MERCED — The county's future goes back to the drawing board.
At a joint meeting Tuesday, the Merced County Board of Supervisors and the county planning commission postponed a vote that would have decided how the county will grow for the next two decades.
The two boards were scheduled to choose one of two options that would have updated the county's general plan, a policy document that will guide land use and development until 2030.
The Merced County general plan update eventually will be a 20-year plan for county policies on agricultural preservation, land use and development, circulation and transit systems, environmental resource protection, economic development, housing, public infrastructure, public safety and noise.
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In February, the board reviewed four plans that would set broad policy decisions on land use and development, but rejected them all.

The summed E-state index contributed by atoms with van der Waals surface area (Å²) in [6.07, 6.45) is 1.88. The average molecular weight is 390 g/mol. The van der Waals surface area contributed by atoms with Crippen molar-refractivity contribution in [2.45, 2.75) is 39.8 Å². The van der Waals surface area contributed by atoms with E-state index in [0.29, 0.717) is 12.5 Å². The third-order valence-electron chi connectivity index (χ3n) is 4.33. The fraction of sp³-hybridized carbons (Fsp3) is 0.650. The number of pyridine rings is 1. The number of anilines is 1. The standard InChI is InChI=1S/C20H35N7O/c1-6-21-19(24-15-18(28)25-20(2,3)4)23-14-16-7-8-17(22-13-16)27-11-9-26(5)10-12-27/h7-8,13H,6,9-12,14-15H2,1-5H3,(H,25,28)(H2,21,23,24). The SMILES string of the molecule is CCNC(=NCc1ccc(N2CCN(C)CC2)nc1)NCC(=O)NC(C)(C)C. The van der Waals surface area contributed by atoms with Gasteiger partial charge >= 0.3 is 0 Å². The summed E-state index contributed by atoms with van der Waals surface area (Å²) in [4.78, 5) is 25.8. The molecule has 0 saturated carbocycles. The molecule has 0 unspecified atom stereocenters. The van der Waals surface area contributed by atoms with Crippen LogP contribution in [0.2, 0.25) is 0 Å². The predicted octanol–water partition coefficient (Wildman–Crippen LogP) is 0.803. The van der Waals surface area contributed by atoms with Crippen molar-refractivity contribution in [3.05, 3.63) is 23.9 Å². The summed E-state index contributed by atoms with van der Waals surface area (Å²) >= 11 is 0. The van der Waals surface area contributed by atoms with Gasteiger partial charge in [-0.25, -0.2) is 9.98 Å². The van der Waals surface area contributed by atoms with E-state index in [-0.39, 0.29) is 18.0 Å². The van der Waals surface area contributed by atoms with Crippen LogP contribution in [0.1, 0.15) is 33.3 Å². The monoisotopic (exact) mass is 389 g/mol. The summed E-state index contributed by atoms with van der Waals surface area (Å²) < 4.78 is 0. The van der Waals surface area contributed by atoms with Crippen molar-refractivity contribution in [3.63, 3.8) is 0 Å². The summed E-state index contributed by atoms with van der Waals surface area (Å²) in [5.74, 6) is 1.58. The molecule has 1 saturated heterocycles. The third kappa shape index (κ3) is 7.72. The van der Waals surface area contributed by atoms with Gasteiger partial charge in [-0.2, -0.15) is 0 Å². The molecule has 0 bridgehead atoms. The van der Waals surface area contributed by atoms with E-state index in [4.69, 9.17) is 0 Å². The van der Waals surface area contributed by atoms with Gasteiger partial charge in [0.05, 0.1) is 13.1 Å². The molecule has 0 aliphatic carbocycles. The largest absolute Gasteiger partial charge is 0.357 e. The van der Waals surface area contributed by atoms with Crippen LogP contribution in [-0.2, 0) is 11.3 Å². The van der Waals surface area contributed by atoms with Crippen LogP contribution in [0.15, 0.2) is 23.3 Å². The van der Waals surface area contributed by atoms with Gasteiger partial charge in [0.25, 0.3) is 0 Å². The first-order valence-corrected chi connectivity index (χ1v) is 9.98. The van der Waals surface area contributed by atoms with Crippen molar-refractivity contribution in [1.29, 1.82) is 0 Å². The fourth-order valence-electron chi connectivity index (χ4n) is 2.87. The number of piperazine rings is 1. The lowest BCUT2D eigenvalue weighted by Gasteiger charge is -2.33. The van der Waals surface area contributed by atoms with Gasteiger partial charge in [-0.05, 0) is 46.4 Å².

On Tuesday, some board members showed a preference for one of the two new alternatives, but each said they wanted more time to review plans before making a final decision.
The first new alternative emphasized city-centered growth with an emphasis on building new towns. Under this plan, called Alternative D in planning documents, 23 percent of growth is expected in new towns and 60 percent of new residents would call existing cities home.
The second plan, Alternative E, takes the opposite tack. Fifteen percent of growth would be expected in already approved, master-planned new towns, while cities would absorb 72 percent of new growth. Alternative E emphasizes resource protection, infrastructure availability and increased residential density in established population centers.
Supervisors Jerry O'Banion and Hub Walsh asked the county's consultant to provide more information on each of the plans before they could make a decision.
The consultant, Jim Harnish, said he would provide more directly comparable information by Thanksgiving.
A new vote is tentatively scheduled for Dec. 8, county spokeswoman Katie Albertson said.